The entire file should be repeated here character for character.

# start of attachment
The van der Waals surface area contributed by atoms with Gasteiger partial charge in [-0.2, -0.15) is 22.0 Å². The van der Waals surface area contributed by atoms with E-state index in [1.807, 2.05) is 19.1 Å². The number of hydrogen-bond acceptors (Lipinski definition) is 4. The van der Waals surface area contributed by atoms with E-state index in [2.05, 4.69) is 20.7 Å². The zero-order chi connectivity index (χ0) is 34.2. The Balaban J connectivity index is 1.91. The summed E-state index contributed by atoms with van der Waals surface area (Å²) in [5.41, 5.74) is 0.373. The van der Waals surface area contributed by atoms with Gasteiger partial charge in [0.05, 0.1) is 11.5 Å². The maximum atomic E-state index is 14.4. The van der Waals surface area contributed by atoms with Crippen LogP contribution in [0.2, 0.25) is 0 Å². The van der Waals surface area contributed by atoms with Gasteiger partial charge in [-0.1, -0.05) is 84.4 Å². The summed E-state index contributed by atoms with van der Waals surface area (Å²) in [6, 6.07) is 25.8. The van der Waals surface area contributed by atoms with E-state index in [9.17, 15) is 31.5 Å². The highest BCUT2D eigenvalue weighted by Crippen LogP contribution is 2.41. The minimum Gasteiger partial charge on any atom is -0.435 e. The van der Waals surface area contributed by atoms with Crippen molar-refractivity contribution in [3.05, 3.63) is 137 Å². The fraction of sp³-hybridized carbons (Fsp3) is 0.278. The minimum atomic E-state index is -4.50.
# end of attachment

The van der Waals surface area contributed by atoms with Gasteiger partial charge in [-0.2, -0.15) is 22.0 Å². The van der Waals surface area contributed by atoms with E-state index in [1.807, 2.05) is 19.1 Å². The number of hydrogen-bond acceptors (Lipinski definition) is 4. The van der Waals surface area contributed by atoms with E-state index in [2.05, 4.69) is 20.7 Å². The zero-order chi connectivity index (χ0) is 34.2. The Balaban J connectivity index is 1.91. The summed E-state index contributed by atoms with van der Waals surface area (Å²) in [5.41, 5.74) is 0.373. The van der Waals surface area contributed by atoms with Gasteiger partial charge in [0.05, 0.1) is 11.5 Å². The maximum atomic E-state index is 14.4. The van der Waals surface area contributed by atoms with Crippen LogP contribution in [0.2, 0.25) is 0 Å². The van der Waals surface area contributed by atoms with Gasteiger partial charge in [-0.1, -0.05) is 84.4 Å². The summed E-state index contributed by atoms with van der Waals surface area (Å²) in [6, 6.07) is 25.8. The van der Waals surface area contributed by atoms with E-state index in [9.17, 15) is 31.5 Å². The highest BCUT2D eigenvalue weighted by Crippen LogP contribution is 2.41. The minimum Gasteiger partial charge on any atom is -0.435 e. The van der Waals surface area contributed by atoms with Crippen molar-refractivity contribution in [3.05, 3.63) is 137 Å². The fraction of sp³-hybridized carbons (Fsp3) is 0.278. The minimum atomic E-state index is -4.50.